PHILADELPHIA -- No matter how many shots the Oklahoma City Thunder missed, they remained confident about the next one.
Serge Ibaka added 18 points for the defending Western Conference champions, who've won nine of 11 to go to 10-4.
The Thunder missed their last seven shots in regulation, but got 3-pointers from four different players in OT.
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"We weren't making shots at the end, but I like the fact guys continued to stick with each other and trust each other," Thunder coach Scott Brooks said. "Trust isn't a word we throw around loosely. You're not always going to make shots, but if a guy is open, you have to trust he'll make the next one."
Trailing most of the game, the Sixers tied it at 94 on a dunk by Young off an underneath pass by Turner with 5:01 left.
The Thunder regained the lead on Westbrook's driving layup and Durant's 10-footer made it 98-94. A pair of free throws by Lavoy Allen cut it to 98-96. The teams combined for eight misses and three turnovers until Young's layup tied it at 98 with 1:36 to go.
Each team missed its next two shots and Turner deflected away an inbound pass with 3 seconds left to send it to overtime.
That's when the Thunder found their shooting touch from beyond the arc.
"We trust each other. We live and die with those shots. Make the right play and they came up big for us," Durant said. "It's part of the game. You've got to have trust if you want to be a good team. It doesn't matter what. These guys are in the NBA for a reason. They can play. I trust them 100 percent to go make that shot. I think it's going in every time."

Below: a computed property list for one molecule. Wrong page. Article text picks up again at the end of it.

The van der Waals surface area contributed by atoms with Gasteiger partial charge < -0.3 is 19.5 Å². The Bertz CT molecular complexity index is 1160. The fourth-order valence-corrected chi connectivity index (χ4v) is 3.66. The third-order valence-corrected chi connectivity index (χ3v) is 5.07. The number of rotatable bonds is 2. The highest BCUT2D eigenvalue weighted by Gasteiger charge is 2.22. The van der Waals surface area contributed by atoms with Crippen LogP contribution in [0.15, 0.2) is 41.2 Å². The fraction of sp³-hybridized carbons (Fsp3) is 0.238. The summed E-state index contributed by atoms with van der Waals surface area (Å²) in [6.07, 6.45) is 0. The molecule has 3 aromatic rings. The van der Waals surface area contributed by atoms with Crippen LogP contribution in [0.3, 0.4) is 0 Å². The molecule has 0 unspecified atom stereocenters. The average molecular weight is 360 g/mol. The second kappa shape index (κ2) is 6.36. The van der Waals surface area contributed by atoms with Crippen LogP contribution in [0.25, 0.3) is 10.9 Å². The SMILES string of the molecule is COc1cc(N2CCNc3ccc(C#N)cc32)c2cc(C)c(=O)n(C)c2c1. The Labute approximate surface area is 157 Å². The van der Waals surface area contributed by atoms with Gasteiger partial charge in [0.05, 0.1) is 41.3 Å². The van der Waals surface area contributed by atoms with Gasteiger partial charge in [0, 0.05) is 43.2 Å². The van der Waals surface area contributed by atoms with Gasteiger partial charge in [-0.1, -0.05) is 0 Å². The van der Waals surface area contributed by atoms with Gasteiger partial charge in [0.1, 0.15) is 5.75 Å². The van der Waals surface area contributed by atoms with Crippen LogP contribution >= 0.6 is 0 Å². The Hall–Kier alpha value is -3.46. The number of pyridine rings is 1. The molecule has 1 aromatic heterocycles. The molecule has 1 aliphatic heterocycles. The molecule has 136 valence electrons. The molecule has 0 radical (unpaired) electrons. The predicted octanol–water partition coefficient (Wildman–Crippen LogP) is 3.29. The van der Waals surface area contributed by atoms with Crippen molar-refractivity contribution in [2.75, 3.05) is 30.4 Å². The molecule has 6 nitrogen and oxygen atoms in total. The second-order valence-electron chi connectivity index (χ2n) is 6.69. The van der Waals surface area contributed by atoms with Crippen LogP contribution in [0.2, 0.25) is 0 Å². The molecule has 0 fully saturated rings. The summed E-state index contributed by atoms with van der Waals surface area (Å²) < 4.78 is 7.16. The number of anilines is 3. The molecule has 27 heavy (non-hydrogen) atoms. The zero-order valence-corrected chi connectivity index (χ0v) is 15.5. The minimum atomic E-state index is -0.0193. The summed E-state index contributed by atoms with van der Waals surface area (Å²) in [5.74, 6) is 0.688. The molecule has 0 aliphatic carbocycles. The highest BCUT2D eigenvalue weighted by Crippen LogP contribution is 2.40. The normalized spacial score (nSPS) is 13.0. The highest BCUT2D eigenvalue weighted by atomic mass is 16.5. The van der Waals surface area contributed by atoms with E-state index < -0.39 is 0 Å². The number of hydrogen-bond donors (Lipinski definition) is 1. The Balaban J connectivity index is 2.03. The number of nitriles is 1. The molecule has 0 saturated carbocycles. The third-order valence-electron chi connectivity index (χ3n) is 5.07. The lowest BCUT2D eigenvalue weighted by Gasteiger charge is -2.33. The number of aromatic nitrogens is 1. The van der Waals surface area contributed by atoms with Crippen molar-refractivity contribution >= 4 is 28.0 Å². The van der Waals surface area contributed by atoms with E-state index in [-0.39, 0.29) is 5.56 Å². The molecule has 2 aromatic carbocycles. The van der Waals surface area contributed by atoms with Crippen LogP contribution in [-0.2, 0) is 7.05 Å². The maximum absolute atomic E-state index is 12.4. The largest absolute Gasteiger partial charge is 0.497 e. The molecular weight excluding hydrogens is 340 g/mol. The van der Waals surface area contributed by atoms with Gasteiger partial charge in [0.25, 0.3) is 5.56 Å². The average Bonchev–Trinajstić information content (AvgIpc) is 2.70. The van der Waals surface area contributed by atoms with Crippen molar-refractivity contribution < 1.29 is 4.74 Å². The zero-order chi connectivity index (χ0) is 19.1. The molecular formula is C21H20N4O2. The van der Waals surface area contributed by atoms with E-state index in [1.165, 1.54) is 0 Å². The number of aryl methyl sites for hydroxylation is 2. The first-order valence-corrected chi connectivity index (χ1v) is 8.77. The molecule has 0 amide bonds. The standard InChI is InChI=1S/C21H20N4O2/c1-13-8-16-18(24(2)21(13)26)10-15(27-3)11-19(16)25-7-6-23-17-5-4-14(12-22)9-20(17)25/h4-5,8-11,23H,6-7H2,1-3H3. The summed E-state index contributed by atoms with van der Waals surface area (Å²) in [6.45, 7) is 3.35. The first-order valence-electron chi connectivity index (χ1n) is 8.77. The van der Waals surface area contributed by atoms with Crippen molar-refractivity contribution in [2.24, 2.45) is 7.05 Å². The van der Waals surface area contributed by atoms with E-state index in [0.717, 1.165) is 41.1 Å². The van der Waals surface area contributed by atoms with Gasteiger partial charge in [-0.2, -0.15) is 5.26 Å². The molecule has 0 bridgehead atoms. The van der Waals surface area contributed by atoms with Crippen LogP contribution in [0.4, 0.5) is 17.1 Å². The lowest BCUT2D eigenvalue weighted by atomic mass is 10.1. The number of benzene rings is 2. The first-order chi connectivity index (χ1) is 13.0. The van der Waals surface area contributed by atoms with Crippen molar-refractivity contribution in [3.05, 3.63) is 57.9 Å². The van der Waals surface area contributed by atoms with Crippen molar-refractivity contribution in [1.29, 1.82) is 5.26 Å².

Durant scored Oklahoma City's first five points on two free throws and a 3-pointer. Kevin Martin nailed a 3 to extend the lead to 106-100. Westbrook's 3 made it 109-102. Thabo Sefolosha then sent the fans scattering for the exits with another 3 for a 112-104 lead with under a minute left.
"I left my offense in Oklahoma City," said Martin, who was 3 for 16 against Boston and Philadelphia in consecutive games. "We all know what people are doing night in and night out. That's when the trust comes."
The Sixers learned before the game that All-Star center Andrew Bynum is now out indefinitely. General manager Tony DiLeo said Bynum has "bilateral bone bruises and a weakened cartilage state" in his knees. Bynum's target date for returning to basketball activities has been pushed back four times, so the team has to move on without him at least for the immediate future.
"We got the ball out of Kevin Durant's hands a couple of times at the end of [regulation], Sixers coach Doug Collins said. "We had a couple of shots to win the game and ours didn't go. We had some guys play great, great games, fought, competed, played great. Evan, Thad were terrific. Jrue [Holiday] I thought was very aggressive in the first half."
The Thunder led nearly the entire first half, going ahead by 10 on a few occasions. But after Ibaka hit a long jumper to make it 42-32, the Sixers outscored Oklahoma City 17-8 to get within a point at halftime. Jason Richardson started the run with a 3-pointer and made two more during the stretch.
Durant threw down a thunderous dunk to give Oklahoma City an 85-79 lead after three quarters.
Holiday had 10 of his 13 assists in the first half for Philadelphia.
"They made big shots down the stretch in overtime," Young said "When you give guys looks, a lot of open looks, they eventually start lining the ball up and knocking down shots and that's what they did."
- Richardson left with a sprained ankle.
- The Thunder are 19-3 after a loss since the start of last season, including 4-0 this year.
- Julius "Dr. J" Erving presented the ball for the opening tip-off. Erving led the Sixers to their last NBA title in 1983.
- Holiday's 10 assists were a first-half record at the Wells Fargo Center, which opened in 1996.
- The Thunder are 5-0 in the second game of back-to-backs.
- None of Philadelphia's games has been decided by fewer than six points.